In Part Two of Peter Drucker’s “The Practice of Management” (2006), Drucker discusses “Managing by Objectives”. According to Drucker (2006), every manager, regardless of position in the organizations’ hierarchy, must have a clearly defined set of objectives that express their responsibilities, performance expectations and contributions as they relate to the companies’ goals (pp.121-126). Drucker (2009) states that these objectives should also outline what the manager can expect from the other managers and workers in each unit of the company, and how the managers’ contributions will affect the goals of the company (p. 127).
In an article titled “Management by Objectives”, author Tim Hindle (2009) points out that other revered individuals in the business world, such as Bill Packard, a founder of Hewlett-Packard, have directly correlated management by objectives to the success of their business. Hindle (2009) supports Drucker’s theory that without clearly defined objectives, managers frequently lose sight of what their goals are because they are too engrossed in whatever is most pressing at the time. Hindle (2009) also lends support to Drucker’s idea that part of the success of managing by objectives is that managers at every level are asked to give input, which means they are more likely to be supportive of the organizations’ goals as they have helped to shape them. Hindle (2009) also discusses the flexibility of “Managing by Objectives” because this management style requires that the organization revisit its objectives if the managers feel that the organization is no longer on the correct path to the objectives that were previously stated.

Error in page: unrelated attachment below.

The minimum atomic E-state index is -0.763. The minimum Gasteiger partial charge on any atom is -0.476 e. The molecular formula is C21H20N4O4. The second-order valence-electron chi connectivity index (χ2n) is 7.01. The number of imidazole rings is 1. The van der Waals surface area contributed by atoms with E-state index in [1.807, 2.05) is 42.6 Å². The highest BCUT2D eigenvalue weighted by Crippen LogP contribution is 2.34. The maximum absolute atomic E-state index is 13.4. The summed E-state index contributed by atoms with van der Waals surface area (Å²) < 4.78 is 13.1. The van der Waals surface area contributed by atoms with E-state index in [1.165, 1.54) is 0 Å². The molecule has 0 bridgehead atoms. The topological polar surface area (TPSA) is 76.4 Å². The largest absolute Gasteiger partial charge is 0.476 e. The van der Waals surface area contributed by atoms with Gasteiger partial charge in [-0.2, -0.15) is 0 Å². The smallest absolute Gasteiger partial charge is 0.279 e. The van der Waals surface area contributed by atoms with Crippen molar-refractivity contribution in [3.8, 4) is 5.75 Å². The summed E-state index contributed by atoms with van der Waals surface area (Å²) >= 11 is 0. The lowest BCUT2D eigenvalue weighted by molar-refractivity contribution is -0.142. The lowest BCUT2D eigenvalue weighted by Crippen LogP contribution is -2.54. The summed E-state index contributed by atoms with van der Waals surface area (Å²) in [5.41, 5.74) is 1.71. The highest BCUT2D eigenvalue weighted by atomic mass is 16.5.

Hindle (2009) discusses dwindling popularity of Drucker’s “Managing by Objectives” in recent decades. Hindle (2009) emphasizes that even Drucker admits that “Managing by Objectives” will not work if the managers and the business are unaware of their true objectives, which Drucker says is “ninety percent of the time”,...
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